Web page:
• Select the depth on the US machine (Figure 3.3) where both vein and artery can be easily visualized at their largest on the screen, i.e. minimum depth needed (a rough guide is approximately 2–3 cm for IJ, 4–5 cm for SL [for SL this includes visualization of the pleural line], and 3–5 cm for F). (Note: this requires a transverse orientation of the US probe. A longitudinal orientation will only show the vein, not the artery, unless the artery is directly beneath the vein. The transverse approach is preferred to prevent inadvertent arterial puncture, especially in less experienced or in‐training practitioners.)
  • Clean site of insertion plus a diameter of approximately 15 cm with chlorhexidine gluconate and isopropyl alcohol (e.g. Chloroprep).
  • Wash hands and put on cap, mask, sterile gown, and sterile gloves.
  • Prepare sterile field: drape patient with sterile sheets and drapes so that only prepped area is exposed.
  • Place sterile US gel into sterile US probe cover, then insert US into sterile covering; fasten covering with rubber bands.
  • Place sterile US gel onto insertion site.
  • Draw up 5–10 mL 1% lidocaine and label syringe.
  • Flush all ports of the catheter with sterile saline; for triple lumen catheters, clamp blue and white ports, but leave brown port unclamped; for dialysis catheters, clamp red port, but leave blue port unclamped (guidewire exits this port).
  • Remove and gently but firmly replace the introducer (i.e. insertion) needle onto the syringe ensuring the needle is not jammed onto the syringe.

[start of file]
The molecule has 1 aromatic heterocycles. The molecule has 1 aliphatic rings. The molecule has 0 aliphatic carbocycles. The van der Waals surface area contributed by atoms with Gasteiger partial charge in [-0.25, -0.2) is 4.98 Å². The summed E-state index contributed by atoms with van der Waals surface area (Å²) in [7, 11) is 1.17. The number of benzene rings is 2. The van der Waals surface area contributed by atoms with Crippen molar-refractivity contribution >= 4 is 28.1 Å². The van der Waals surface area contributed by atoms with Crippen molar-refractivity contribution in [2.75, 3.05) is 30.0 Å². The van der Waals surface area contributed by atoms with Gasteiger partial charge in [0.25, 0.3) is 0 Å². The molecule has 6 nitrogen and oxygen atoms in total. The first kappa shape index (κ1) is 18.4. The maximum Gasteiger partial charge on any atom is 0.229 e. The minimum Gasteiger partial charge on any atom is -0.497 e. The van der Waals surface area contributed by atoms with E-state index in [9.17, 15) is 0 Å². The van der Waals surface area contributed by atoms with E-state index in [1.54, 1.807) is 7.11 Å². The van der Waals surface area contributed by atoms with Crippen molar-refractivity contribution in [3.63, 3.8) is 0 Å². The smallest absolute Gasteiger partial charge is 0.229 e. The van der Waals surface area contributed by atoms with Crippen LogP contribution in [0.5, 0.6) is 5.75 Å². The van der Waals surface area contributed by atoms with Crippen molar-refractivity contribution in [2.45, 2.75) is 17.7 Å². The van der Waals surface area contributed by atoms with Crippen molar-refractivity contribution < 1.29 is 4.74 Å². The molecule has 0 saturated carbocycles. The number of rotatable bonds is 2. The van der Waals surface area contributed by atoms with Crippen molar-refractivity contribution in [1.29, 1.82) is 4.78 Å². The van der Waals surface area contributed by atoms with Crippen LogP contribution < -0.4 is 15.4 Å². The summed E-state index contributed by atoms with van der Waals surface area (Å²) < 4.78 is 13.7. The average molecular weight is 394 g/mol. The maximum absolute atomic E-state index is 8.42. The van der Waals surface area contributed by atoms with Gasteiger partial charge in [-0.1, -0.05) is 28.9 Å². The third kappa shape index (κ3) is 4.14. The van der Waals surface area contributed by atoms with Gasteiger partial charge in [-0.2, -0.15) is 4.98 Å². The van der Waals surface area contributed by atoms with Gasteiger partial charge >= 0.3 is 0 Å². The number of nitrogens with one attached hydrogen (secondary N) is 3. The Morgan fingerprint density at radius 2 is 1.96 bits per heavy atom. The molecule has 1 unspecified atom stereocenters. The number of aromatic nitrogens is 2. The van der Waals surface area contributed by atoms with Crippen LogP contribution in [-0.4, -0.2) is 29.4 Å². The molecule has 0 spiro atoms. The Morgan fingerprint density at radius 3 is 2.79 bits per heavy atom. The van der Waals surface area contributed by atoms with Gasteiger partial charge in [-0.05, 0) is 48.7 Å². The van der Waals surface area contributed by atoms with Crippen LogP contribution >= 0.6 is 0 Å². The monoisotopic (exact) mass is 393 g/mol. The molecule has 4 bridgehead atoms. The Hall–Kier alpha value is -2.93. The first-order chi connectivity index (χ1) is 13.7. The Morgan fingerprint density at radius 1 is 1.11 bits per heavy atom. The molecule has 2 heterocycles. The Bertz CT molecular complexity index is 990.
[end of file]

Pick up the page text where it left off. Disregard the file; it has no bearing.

• Remove cap off guidewire (GW) and retract GW into plastic sheath until 2 mm is exposed.
  • Place gauze on sterile field near insertion site.
  • Draw sterile saline into syringe in preparation to flush all ports post‐insertion.
  • Set up tools on sterile table in the order in which they will be used: lidocaine, insertion needle and syringe, GW, skin dilator, scalpel, catheter, needle holder, suture.
  • Hold US probe in the non‐dominant hand, select insertion site, inject 3–10 mL lidocaine with dominant hand, and place lidocaine syringe into sharps sponge.
  • Hold US with non‐dominant hand; hold insertion needle and syringe with dominant hand (Video 3.2).
  • As soon as insertion needle pierces the skin, introduce negative pressure by pulling the plunger on the syringe.
  • Slowly advance syringe at a 70–80° angle under US guidance (Figure 3.4).
  • As soon as blood is aspirated into the syringe and introducer needle tip is visualized inside the vein near the center (Video 3.3: see at 30–31 seconds), place US down and stabilize the introducer needle with the non‐dominant hand. Twist syringe off with dominant hand.